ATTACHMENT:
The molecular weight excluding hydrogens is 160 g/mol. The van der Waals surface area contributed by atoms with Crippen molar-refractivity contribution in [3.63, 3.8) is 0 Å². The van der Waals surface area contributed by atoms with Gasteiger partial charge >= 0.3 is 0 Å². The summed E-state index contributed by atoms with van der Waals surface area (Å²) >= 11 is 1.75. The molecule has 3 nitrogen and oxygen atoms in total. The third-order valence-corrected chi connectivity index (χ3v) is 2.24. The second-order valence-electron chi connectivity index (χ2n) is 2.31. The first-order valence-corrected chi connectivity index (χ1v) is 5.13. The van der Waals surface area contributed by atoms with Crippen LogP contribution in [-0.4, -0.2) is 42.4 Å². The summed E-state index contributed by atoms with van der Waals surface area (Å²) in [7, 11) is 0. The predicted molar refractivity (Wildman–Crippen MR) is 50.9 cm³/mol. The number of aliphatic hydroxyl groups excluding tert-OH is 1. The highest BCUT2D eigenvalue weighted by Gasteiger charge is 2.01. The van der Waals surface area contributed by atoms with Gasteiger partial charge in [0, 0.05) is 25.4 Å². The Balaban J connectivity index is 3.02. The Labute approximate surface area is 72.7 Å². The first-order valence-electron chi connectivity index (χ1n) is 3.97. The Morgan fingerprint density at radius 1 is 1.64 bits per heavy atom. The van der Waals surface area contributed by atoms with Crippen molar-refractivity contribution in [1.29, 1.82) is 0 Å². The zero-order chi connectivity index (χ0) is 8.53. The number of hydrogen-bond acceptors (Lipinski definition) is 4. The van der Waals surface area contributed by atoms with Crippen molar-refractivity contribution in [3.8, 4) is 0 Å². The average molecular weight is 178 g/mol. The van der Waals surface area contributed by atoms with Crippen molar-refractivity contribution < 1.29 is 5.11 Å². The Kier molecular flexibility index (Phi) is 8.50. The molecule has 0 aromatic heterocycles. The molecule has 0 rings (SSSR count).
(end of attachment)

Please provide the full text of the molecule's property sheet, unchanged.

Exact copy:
The molecular weight excluding hydrogens is 160 g/mol. The van der Waals surface area contributed by atoms with Crippen molar-refractivity contribution in [3.63, 3.8) is 0 Å². The van der Waals surface area contributed by atoms with Gasteiger partial charge >= 0.3 is 0 Å². The summed E-state index contributed by atoms with van der Waals surface area (Å²) >= 11 is 1.75. The molecule has 3 nitrogen and oxygen atoms in total. The third-order valence-corrected chi connectivity index (χ3v) is 2.24. The second-order valence-electron chi connectivity index (χ2n) is 2.31. The first-order valence-corrected chi connectivity index (χ1v) is 5.13. The van der Waals surface area contributed by atoms with Crippen LogP contribution in [-0.4, -0.2) is 42.4 Å². The summed E-state index contributed by atoms with van der Waals surface area (Å²) in [7, 11) is 0. The predicted molar refractivity (Wildman–Crippen MR) is 50.9 cm³/mol. The number of aliphatic hydroxyl groups excluding tert-OH is 1. The highest BCUT2D eigenvalue weighted by Gasteiger charge is 2.01. The van der Waals surface area contributed by atoms with Gasteiger partial charge in [0, 0.05) is 25.4 Å². The Balaban J connectivity index is 3.02. The Labute approximate surface area is 72.7 Å². The first-order valence-electron chi connectivity index (χ1n) is 3.97. The Morgan fingerprint density at radius 1 is 1.64 bits per heavy atom. The van der Waals surface area contributed by atoms with Crippen molar-refractivity contribution in [1.29, 1.82) is 0 Å². The zero-order chi connectivity index (χ0) is 8.53. The number of hydrogen-bond acceptors (Lipinski definition) is 4. The van der Waals surface area contributed by atoms with Crippen molar-refractivity contribution in [3.8, 4) is 0 Å². The average molecular weight is 178 g/mol. The van der Waals surface area contributed by atoms with Crippen molar-refractivity contribution < 1.29 is 5.11 Å². The Kier molecular flexibility index (Phi) is 8.50. The molecule has 0 aromatic heterocycles. The molecule has 0 rings (SSSR count).